We continue to count down to the double dip: 10 - 9 - 8 - 7. The unemployment report today shows that the slowdown is accelerating. Jobs dropped 125k, and because the workforce fell faster by 652k the unemployment rate actually improved to 9.5% (see chart).
Taking out the census workers, we actually increased by 100k, but a tell of the poor state of the economy is that temp workers only increased by 20k, the smallest in a while. Temp workers typically lead permanent hiring by four months. Not happening. While the numbers fall within expectations, Goldman's take is "much weaker than headlines suggest." You can see how after steady improvement during the Hope Rally, we have now had a fairly large drop to negative in one month:
The BLS runs a separate Household survey, which tends to be more volatile (larger swings) but has been more positive for the past six months than the widely-repported Establishment survey. It also tends to be a better leading indicator. For June, it too disappointed, with a 322k drop. The normally optimistic Califia Beach Pundit is morose in interpreting the next chart:
Looking at the trend in both, using Dec. '09 as the low, the two surveys show a total of between 600K (establishment) and 1 million (household) jobs have been created in the private sector this year. The truth probably lies somewhere in between; jobs probably are up this year at an annualized pace of about 1.5%, and that's not very impressive. In good times, jobs rise 2-3% per year.
UPDATE: a recurring issue with the BLS numbers is their birth/death model (of companies, not employees!) which may be misleading during this period because it is based on models from the Great Moderation. Mish in particular has been harping on how the B/D model can be distorting matters. Today Jesse's Café Américain comments on the B/D model, noting how it created 146k imaginary jobs. Jesse also has calculated he seasonal adjustments used by the BLS, and finds them surprisingly small and hence not distortive (note: I think that is fair except during this last holiday sales season, where the adjustments expected too many temp workers and so was depressed leading into Xmas and optimistic leaving it). Jesse comes up with a look at the seasonally-adjusted unemployment numbers without the birth-death model, and finds things are much worse than the BLS would lead us to believe:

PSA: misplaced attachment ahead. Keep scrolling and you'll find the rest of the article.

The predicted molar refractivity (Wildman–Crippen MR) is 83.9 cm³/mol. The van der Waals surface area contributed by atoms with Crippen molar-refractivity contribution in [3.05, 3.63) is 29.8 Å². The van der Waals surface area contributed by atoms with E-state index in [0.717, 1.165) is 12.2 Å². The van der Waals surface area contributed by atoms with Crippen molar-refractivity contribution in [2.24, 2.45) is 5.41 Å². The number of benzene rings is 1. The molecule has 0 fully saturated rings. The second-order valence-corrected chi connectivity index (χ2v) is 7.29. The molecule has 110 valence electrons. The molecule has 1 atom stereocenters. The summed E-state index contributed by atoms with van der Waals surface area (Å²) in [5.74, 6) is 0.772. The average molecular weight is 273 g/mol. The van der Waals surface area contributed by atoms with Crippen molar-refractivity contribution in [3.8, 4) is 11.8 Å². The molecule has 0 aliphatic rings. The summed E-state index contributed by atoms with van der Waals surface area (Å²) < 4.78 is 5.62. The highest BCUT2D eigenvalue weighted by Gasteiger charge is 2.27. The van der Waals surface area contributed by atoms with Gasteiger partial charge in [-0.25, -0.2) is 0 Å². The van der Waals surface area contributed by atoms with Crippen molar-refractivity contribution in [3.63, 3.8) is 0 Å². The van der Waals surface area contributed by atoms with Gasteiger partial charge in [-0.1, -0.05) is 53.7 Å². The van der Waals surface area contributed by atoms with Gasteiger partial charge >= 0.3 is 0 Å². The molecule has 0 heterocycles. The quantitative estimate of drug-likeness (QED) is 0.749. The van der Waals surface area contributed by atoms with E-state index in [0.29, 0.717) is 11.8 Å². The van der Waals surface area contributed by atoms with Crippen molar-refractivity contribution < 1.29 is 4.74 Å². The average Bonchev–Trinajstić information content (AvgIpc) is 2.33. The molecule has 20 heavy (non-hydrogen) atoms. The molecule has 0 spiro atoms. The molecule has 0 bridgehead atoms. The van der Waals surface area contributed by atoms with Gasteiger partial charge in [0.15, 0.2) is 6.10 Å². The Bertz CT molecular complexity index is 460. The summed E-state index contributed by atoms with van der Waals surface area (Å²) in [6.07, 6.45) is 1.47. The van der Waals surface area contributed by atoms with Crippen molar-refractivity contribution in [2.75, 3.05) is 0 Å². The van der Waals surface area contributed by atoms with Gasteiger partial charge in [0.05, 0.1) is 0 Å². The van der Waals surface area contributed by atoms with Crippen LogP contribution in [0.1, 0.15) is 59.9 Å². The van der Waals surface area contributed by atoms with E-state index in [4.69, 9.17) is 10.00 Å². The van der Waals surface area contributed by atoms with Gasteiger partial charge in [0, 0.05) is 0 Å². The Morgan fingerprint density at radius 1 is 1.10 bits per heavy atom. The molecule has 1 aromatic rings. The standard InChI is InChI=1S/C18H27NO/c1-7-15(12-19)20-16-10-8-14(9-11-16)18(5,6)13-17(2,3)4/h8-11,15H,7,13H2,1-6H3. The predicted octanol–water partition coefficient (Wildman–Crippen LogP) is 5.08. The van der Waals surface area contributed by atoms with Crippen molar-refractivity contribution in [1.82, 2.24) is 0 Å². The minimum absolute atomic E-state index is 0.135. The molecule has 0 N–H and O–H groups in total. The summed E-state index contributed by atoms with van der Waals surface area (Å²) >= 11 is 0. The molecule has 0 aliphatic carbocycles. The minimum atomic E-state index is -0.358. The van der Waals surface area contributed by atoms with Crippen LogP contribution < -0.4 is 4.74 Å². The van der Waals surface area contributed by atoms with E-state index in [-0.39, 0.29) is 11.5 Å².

One *might* conclude that without the temporary Census jobs and the Imaginary Jobs from non-existent small businesses consisting largely of unemployed people turned consultant, there has been no recovery in net job creation.
One way to parse through the data and get passed these imaginary jobs and other adjustments is to look at total employment. Using BLS data from May and June, we have now lost 652K plus 386k people seeking work, or closing in on 1M in fewer in the workforce in just two months, a huge plunge. These people didn't die or retire; they gave up looking. Perhaps many are at the aged end of the workforce, nearing retirement, but what about new college grads? Roughly 6m grads in 2010 (college and high school), a significant group of which should have entered the workforce. Instead, teenage jobs added in June is the lowest since 1951. Ouch. This chart from CalculatedRisk shows how we are bouncing along the bottom of employment:
In addition, total workforce is dropping again after a brief bend up:
No surprise that the weekly ECRI indicators continue to drop, now down to -7.7%. At this pace (a percent a week) it will confirm a coming double dip in three weeks, when we get below -10%.
Most telling is that factory orders fell more than expected, showing the recovery is withering on the vine. Manufacturing had been a bright spot, but orders just dropped the most since March 2009, and manufacturing expanded at the slowest pace this year. With housing in the biggest drop ever, autos slowing, stimulus ebbing and inventories back in balance, what is left to drive growth? Europe is tanking and China is slowing, so no help from exports.
While all the indicators are showing slowdown, not a dip to negative, their trend down says we will soon dip. Projecting this out shows skimming the treetops in Q4 and a dip in Q1.